Possible eggbound or broody

annierose

In the Brooder
Jun 22, 2020
35
15
23
Hi all!

I've got a sussex coronation hen and I think she may have gone broody or worse be egg bound.
Today she's been her her nesting box for most of the day, got the growls, one peck and fluffed up.
I've removed her from the nesting box and blocked it off, she keeps returning which is why i think she's broody.

Now she is a young hen, i've got some concern that she keeps fluffing herself outside the coop whilst standing, lots of grooming.
anti- Mite powder was yesterday.

Here's my other concern, she top of the pecking order but she received quite a deep peck to her comb. Probably about 3-4 days old now, the back tips of the comb aren't as bright red.
I believe it was from one of the chickens laying a shell-less egg in the nesting box and all trying to get to it.
I need help to stop the chickens roosting in their nesting box too


IMG_9965.jpeg
 

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OneHappyRooster

Free Ranging
Apr 5, 2020
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Likely a peck wound. Make sure no one is pecking at it - should heal up pretty quick.
Block the nesting box at night - simply putting a box or something in there would work.

That's broody behaviour, alright. Blocking access to the box will also mean the other birds can't lay - please make sure they have somewhere to go.
 

aart

Chicken Juggler!
Premium Feather Member
Nov 27, 2012
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Spot looks like fowl pox to me.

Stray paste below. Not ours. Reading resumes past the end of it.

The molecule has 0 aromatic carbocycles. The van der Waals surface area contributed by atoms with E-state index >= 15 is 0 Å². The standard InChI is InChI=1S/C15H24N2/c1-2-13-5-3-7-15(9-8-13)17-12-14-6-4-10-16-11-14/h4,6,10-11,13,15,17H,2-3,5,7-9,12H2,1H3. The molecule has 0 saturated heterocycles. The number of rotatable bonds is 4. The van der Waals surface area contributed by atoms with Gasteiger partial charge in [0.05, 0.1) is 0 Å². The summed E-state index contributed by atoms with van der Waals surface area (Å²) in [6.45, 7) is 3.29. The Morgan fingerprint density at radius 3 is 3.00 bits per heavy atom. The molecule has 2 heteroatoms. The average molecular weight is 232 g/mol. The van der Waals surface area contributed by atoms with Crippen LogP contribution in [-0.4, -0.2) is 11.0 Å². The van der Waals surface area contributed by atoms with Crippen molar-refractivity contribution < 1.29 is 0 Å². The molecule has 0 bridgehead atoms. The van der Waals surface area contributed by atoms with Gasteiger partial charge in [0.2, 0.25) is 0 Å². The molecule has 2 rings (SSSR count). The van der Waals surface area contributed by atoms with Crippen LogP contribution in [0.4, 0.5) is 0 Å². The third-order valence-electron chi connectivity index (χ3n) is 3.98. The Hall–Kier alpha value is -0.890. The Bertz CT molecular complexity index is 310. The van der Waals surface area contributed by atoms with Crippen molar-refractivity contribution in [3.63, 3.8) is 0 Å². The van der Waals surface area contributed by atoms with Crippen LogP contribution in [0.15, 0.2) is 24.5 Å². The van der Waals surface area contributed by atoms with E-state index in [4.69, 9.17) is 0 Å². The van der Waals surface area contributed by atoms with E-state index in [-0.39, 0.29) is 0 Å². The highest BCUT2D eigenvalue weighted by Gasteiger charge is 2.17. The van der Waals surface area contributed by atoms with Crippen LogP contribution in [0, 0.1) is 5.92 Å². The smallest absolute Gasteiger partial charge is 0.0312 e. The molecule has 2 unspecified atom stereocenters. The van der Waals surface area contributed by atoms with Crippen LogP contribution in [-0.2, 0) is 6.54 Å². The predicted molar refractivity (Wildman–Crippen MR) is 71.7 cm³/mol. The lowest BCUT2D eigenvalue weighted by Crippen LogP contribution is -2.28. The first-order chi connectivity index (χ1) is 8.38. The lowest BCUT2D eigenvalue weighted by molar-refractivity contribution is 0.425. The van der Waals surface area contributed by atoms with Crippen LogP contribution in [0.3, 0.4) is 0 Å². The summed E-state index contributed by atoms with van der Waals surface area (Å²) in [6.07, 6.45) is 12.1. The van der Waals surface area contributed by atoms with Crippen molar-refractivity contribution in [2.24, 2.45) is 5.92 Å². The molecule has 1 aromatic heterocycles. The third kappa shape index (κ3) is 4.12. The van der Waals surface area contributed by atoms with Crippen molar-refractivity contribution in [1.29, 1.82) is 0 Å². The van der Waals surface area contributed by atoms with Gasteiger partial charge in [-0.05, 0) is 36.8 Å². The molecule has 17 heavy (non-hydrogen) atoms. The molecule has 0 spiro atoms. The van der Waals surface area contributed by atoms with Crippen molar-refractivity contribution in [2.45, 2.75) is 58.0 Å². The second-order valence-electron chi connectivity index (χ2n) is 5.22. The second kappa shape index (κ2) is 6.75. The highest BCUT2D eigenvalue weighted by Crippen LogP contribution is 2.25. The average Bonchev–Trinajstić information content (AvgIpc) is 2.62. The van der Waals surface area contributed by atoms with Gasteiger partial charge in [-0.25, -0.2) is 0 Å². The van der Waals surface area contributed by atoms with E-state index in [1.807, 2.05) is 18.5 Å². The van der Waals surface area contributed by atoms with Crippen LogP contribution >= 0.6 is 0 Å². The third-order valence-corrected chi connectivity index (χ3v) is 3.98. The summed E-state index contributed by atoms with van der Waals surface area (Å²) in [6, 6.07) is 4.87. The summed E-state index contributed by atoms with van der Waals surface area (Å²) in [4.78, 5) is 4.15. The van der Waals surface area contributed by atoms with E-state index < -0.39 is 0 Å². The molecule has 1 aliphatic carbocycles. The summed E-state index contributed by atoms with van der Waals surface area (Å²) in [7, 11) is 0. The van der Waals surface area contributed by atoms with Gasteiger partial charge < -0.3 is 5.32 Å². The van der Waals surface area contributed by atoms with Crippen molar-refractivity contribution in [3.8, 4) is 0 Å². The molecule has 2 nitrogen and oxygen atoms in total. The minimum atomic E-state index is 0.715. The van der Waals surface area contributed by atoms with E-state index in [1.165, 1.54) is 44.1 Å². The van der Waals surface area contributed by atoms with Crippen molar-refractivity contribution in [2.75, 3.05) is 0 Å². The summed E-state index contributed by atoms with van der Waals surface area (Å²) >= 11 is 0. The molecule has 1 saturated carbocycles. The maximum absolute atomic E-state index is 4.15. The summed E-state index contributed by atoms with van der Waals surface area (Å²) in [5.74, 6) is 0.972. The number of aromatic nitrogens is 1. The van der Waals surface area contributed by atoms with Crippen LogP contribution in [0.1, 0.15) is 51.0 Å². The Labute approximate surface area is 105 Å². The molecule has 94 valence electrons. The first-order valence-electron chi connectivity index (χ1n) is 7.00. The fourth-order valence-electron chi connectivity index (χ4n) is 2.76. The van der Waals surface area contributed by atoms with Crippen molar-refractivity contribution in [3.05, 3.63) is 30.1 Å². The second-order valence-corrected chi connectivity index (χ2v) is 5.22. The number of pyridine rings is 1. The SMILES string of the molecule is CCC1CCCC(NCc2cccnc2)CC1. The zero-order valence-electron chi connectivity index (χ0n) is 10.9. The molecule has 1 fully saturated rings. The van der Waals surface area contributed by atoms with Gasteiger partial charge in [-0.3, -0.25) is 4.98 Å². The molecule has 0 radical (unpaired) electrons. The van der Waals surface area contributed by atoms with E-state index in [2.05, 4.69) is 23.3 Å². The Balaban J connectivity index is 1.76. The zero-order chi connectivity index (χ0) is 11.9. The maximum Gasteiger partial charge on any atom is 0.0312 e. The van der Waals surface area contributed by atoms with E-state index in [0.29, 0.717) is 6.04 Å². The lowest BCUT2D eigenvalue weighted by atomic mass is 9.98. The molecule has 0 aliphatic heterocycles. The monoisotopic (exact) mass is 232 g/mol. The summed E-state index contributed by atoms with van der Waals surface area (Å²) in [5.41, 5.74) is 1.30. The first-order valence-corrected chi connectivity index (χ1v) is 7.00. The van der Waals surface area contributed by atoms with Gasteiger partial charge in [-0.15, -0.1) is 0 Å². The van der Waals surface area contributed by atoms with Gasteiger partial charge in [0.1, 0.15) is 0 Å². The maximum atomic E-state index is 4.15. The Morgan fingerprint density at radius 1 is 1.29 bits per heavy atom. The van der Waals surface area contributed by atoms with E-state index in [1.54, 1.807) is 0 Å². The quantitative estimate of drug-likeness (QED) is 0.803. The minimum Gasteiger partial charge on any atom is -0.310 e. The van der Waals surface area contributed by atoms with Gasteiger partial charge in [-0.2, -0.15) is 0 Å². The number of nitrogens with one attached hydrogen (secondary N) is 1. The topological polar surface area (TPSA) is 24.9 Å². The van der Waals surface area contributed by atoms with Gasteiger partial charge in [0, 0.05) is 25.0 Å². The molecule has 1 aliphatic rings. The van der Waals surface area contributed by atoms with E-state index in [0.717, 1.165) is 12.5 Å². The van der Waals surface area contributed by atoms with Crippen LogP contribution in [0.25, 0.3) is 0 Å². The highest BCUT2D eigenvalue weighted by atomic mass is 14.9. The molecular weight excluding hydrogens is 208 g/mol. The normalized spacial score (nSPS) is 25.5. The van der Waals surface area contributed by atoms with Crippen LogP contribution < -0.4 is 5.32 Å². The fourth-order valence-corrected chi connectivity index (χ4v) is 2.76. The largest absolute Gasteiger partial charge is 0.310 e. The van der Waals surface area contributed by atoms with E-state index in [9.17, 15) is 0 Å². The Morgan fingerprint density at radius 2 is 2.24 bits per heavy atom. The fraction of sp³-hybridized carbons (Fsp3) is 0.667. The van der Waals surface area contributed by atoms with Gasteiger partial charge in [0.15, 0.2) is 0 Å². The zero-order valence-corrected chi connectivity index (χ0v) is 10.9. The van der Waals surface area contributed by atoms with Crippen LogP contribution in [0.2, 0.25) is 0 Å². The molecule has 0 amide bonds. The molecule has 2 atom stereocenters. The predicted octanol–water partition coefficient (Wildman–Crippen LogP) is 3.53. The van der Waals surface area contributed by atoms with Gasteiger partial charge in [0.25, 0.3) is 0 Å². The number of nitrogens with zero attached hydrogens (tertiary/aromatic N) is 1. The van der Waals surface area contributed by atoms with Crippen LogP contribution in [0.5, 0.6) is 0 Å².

Virus carried by mosquitoes, should clear up in a few weeks, don't mess with it or it could spread.

If you don't want her to hatch out chicks, IMO it's best to break her broodiness promptly.
My experience goes about like this: After her setting for 3 days and nights in the nest (or as soon as I know they are broody), I put her in a wire dog crate (24"L x 18"W x 21"H) with smaller wire on the bottom but no bedding, set up on a couple of 4x4's right in the coop or run with feed and water.

I used to let them out a couple times a day, but now just once a day in the evening(you don't have to) and she would go out into the run, drop a huge turd, race around running, take a vigorous dust bath then head back to the nest... at which point I put her back in the crate. Each time her outings would lengthen a bit, eating, drinking and scratching more and on the 3rd afternoon she stayed out of the nest and went to roost that evening...event over, back to normal tho she didn't lay for another week or two. Or take her out of crate daily very near roosting time(30-60 mins) if she goes to roost great, if she goes to nest put her back in crate.

Tho not necessary a chunk of 2x4 for a 'roost' was added to crate floor after pic was taken.
1600439211985.png
 

annierose

In the Brooder
Jun 22, 2020
35
15
23
So it's definitely broody behaviour as she goes straight back to sit in her nesting box and it's been going for about 5 days now.

I've tried the bucket of water but she's stayed in for 30 seconds but she does stay out for 1-2 hour afterwards. Eats, drinks, runs around the garden, dust bath etc.

So i've got a run attached to the hen house, so i'm leaving her in there for the day. the other chickens will just have to use the human door to get into the hen house!
 

bhawk-23

In the Brooder
Apr 12, 2020
47
24
39